As a social worker, Michael is expected to constantly be just around the corner. A black man in Baltimore just before the 2015 protests—protests ignited after Freddie Gray was assaulted by six police officers—he feels the tension in the air. The pressures inherent in both his occupation and his race are mounting by the second, with Terrence Wayne Jr. giving a tightly wound performance. But Hannah Trujillo’s Man Down can’t successfully harness such intensity.
The script attempts to tackle several sporadic themes and in doing so never confidently addresses any of them. Migrant identity and belonging are bones of contention between Michael and his Latina girlfriend Eva. So is the return of Eva’s deadbeat brother Eddie – the battle between the family you are born into versus the family you choose for yourself. Race, technology and activism, all are flippantly mentioned throughout Man Down – the narrative is stretched too thin, lacking clarity or momentum.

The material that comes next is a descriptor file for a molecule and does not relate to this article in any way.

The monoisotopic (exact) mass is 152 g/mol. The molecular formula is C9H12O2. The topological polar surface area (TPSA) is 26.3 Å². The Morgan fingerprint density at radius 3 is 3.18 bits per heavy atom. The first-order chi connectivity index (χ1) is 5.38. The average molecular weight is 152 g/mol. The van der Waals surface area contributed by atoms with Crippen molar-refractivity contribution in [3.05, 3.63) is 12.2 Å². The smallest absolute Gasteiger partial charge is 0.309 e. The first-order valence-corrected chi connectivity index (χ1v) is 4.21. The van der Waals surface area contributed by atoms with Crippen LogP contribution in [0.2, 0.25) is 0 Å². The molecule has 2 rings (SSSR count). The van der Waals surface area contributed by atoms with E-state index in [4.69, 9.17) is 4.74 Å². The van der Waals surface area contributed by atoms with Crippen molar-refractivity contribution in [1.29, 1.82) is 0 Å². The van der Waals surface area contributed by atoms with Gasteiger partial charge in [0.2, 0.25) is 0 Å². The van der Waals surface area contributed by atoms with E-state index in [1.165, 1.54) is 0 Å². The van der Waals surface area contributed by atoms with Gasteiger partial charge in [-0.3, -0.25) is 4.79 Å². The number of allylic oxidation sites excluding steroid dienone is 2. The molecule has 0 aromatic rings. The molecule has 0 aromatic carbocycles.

As the riots loom just over the horizon, Trujillo’s direction and design gradually add to the sense of impending doom. The relationships between the characters become ever more frayed until an explosive conclusion seems inevitable. But neither Michael’s fight with Eddie—a disjointed and clumsy performance by Samuel Garnett—nor the climactic news that the riots are underway, are enough to ignite this fuse.
Man Down is a pleasant production. It aims to personalise wider issues through the lens of a relationship, but in reality, it dilutes them to the point where they lose impact or importance.